• Russell Howard

I didn’t think I watched a lot of TV back in the UK but apparently that was a lie. I began to sorely miss watching my favourite comedies or changing over to Channel 4 News at 7 o’clock or binge watching recordings of The Simpsons while having my dinner. So when I realised that Russell Howard had uploaded full episodes of his shows on his YouTube channel, I was so excited. One of my favourite comedians with all his shows in one place: what could be better?

 

  • Doing my favourite things

My entire summer was spent basically me going to coffee shops, reading and blogging. So now, whenever I have the time, I go to a coffee shop and read. Or maybe even scribble down ideas for the blog. Being totally lost in the moment doing one of your favourite things is genuinely the most incredible thing – and it sometimes helps to forget where you are for an hour or two.

 

  • Splashing out on typically British food

On the rare occasion that I do find something typically British, I feel so pleased with myself. I think it all goes back to the whole “national pride” thing. But it does go a long way in giving you a sense of being at home. So even though it’s all pretty expensive (€1.90 for a pack of Jammie Dodgers!!), sometimes it’s worth paying the price.

 

  • Waterstones

Anyone who knows me will tell you that I basically live in bookshops. It’s impossible for me to have a ‘quick look’, as I always find something new I want to read (hence my ever-growing to be read pile). So when I discovered the Waterstones in Brussels, I knew where I’d be spending rather a lot of my time. If I’m at the Waterstones long enough, it actually starts to feel like I’m in the UK. And outside the shop, there’s a stand of British newspapers which, for me anyway, is one of the most exciting things!

 

So when I decided to come to Belgium for Erasmus, I knew I wanted to really immerse myself in the culture. And that’s still what I try to do as much as I possibly can. But I have to admit, taking a step back into my familiar ‘Britishness’ really goes a long way in helping me feel far less homesick.

Interests · Opportunities · Uni Antics

Living Abroad & Your National Identity

I’ve been in Brussels for exactly four weeks now and my eyes have been opened to so much. I’ve learned loads about the Belgian culture, customs and so much more. And having a very international group of friends here has allowed me to find out so much more about the world. But the thing that has surprised me the most since arriving in Brussels, is my own sense of national pride. I’ve always known I’m patriotic and proud to be British, but I hadn’t quite realised to what extent that was the case.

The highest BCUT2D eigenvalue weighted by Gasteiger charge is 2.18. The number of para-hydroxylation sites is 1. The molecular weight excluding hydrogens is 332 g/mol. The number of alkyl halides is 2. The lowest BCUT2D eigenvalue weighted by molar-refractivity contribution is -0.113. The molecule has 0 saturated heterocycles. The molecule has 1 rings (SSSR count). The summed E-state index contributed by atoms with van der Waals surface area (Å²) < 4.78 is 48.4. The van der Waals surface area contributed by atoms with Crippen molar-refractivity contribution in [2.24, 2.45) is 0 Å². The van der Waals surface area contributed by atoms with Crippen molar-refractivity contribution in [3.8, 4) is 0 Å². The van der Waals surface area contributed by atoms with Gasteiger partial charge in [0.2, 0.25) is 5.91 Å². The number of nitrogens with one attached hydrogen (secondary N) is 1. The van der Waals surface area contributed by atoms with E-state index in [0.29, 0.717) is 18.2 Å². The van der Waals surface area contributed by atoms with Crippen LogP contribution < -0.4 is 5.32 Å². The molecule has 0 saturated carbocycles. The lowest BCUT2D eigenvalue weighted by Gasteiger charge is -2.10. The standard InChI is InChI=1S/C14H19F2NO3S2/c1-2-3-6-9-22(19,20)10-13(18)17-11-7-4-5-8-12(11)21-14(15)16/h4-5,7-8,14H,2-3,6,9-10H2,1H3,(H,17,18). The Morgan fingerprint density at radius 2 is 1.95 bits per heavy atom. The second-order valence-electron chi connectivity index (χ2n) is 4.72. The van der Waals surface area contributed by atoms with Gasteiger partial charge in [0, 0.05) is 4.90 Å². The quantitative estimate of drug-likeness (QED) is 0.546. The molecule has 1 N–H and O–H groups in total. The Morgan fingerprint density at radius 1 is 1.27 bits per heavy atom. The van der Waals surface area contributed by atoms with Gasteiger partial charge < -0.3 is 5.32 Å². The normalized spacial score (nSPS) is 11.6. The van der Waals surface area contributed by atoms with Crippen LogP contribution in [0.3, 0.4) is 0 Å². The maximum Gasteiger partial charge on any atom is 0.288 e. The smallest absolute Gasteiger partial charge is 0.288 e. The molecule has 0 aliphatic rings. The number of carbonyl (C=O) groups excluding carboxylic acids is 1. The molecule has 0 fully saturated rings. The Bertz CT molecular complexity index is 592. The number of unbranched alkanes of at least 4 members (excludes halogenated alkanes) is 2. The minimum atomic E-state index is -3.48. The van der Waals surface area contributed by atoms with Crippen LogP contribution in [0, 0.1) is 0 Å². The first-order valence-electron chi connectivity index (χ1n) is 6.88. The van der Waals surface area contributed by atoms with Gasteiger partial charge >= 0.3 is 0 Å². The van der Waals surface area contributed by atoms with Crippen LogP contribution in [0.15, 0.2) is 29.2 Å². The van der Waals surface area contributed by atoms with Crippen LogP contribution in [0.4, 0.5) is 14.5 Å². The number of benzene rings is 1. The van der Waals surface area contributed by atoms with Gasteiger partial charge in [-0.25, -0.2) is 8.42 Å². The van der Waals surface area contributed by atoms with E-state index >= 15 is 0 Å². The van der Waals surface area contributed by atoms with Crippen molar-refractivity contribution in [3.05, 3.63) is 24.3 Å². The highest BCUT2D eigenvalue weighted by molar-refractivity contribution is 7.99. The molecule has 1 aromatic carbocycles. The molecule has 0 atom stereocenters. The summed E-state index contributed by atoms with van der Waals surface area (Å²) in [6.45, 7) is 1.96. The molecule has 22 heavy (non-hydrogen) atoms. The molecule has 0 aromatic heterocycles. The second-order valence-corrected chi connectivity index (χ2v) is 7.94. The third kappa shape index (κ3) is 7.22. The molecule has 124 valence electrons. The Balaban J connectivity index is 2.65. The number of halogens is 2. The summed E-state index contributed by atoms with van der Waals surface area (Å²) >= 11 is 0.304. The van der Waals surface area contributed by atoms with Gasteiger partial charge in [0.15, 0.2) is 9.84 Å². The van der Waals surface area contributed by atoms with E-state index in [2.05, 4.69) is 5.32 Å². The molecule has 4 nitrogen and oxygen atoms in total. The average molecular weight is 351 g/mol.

Going to Brussels for study abroad is genuinely one of the best decisions I have ever made. I’m getting to immerse myself in a whole new culture and I’m learning a new language – by the way, Dutch really isn’t as hard to learn as I’ve been making it out to be! And I’ve made friends who I get on so well with – we all have a good laugh and have done absolutely loads in the time we’ve known each other. So Brussels has been pretty exciting so far. And also, it’s an incredibly valuable experience for achieving my goal of becoming a foreign correspondent.

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Brussels City Centre
Ghent bridge
Ghent

But one thing I’ve found is that I become really excited when I see something typically British. Even things I usually wouldn’t give a second thought to at home: Jammie Dodgers, Robinson’s orange squash and Heinz baked beans to name a few. I began to wonder why being abroad for a long period of time makes you so happy to see things you otherwise wouldn’t give much notice? But I came to the conclusion that it was my sense of national pride and a connection to “home”.

Also, when we visited Ghent the other week, I seemed thrilled to see a guy playing the bagpipes, even though I wanted to be solely exposed to the Belgian culture. I’m not even Scottish, but they definitely caught my attention. But when there’s something from the place in which you live, you can’t help but turn and look.

From the day I knew I’d be coming to Brussels, I was so excited to become as Belgian as I possibly could. (That still didn’t stop me taking a bag of 200+ Tetley teabags and hanging the St George’s Cross on my bedroom wall though). And now I’ve been here for around a month, Brussels has definitely reinforced my ambition to find out about and share the stories of people from all over the world. I’ve met loads of awesome people here, all with different personalities and backgrounds, which I’m delighted about. I absolutely love it. So that’s definitely encouraging. But I’ve also realised that wherever I end up in the world, I’ll always have a strong connection to my English roots, and I’ll continue to be the proud and patriotic Brit I always was.